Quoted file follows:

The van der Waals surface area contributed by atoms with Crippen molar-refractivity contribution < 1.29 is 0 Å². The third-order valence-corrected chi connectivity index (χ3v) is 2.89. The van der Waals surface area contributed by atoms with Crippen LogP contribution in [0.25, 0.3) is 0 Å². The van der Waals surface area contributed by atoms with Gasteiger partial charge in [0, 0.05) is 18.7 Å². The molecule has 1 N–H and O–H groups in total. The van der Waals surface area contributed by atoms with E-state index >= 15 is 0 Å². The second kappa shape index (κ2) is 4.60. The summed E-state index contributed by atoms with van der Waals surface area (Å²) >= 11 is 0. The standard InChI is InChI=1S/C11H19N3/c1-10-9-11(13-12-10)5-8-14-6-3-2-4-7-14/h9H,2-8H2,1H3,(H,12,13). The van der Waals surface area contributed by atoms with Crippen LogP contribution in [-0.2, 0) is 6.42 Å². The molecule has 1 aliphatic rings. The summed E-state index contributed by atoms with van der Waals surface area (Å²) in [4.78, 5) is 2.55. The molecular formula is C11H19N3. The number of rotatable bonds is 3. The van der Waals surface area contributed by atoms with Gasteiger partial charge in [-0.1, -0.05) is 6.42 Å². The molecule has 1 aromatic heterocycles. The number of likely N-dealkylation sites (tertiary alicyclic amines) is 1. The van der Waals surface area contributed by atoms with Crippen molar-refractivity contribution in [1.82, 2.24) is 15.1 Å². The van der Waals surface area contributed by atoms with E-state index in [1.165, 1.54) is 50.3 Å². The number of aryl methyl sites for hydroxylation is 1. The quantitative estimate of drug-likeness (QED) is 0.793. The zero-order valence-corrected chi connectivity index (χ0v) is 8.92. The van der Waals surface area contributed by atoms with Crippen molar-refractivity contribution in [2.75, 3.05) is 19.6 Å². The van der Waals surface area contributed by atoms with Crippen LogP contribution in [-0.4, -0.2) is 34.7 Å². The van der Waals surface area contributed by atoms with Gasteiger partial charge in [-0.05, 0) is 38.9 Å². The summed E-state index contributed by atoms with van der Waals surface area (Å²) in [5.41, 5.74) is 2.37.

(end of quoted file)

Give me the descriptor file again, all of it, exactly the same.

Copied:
The van der Waals surface area contributed by atoms with Crippen molar-refractivity contribution < 1.29 is 0 Å². The third-order valence-corrected chi connectivity index (χ3v) is 2.89. The van der Waals surface area contributed by atoms with Crippen LogP contribution in [0.25, 0.3) is 0 Å². The van der Waals surface area contributed by atoms with Gasteiger partial charge in [0, 0.05) is 18.7 Å². The molecule has 1 N–H and O–H groups in total. The van der Waals surface area contributed by atoms with E-state index >= 15 is 0 Å². The second kappa shape index (κ2) is 4.60. The summed E-state index contributed by atoms with van der Waals surface area (Å²) >= 11 is 0. The standard InChI is InChI=1S/C11H19N3/c1-10-9-11(13-12-10)5-8-14-6-3-2-4-7-14/h9H,2-8H2,1H3,(H,12,13). The van der Waals surface area contributed by atoms with Crippen LogP contribution in [-0.2, 0) is 6.42 Å². The molecule has 1 aliphatic rings. The summed E-state index contributed by atoms with van der Waals surface area (Å²) in [4.78, 5) is 2.55. The molecular formula is C11H19N3. The number of rotatable bonds is 3. The van der Waals surface area contributed by atoms with Gasteiger partial charge in [-0.1, -0.05) is 6.42 Å². The molecule has 1 aromatic heterocycles. The number of likely N-dealkylation sites (tertiary alicyclic amines) is 1. The van der Waals surface area contributed by atoms with Crippen molar-refractivity contribution in [1.82, 2.24) is 15.1 Å². The van der Waals surface area contributed by atoms with E-state index in [1.165, 1.54) is 50.3 Å². The number of aryl methyl sites for hydroxylation is 1. The quantitative estimate of drug-likeness (QED) is 0.793. The zero-order valence-corrected chi connectivity index (χ0v) is 8.92. The van der Waals surface area contributed by atoms with Crippen molar-refractivity contribution in [2.75, 3.05) is 19.6 Å². The van der Waals surface area contributed by atoms with Crippen LogP contribution in [-0.4, -0.2) is 34.7 Å². The van der Waals surface area contributed by atoms with Gasteiger partial charge in [-0.05, 0) is 38.9 Å². The summed E-state index contributed by atoms with van der Waals surface area (Å²) in [5.41, 5.74) is 2.37.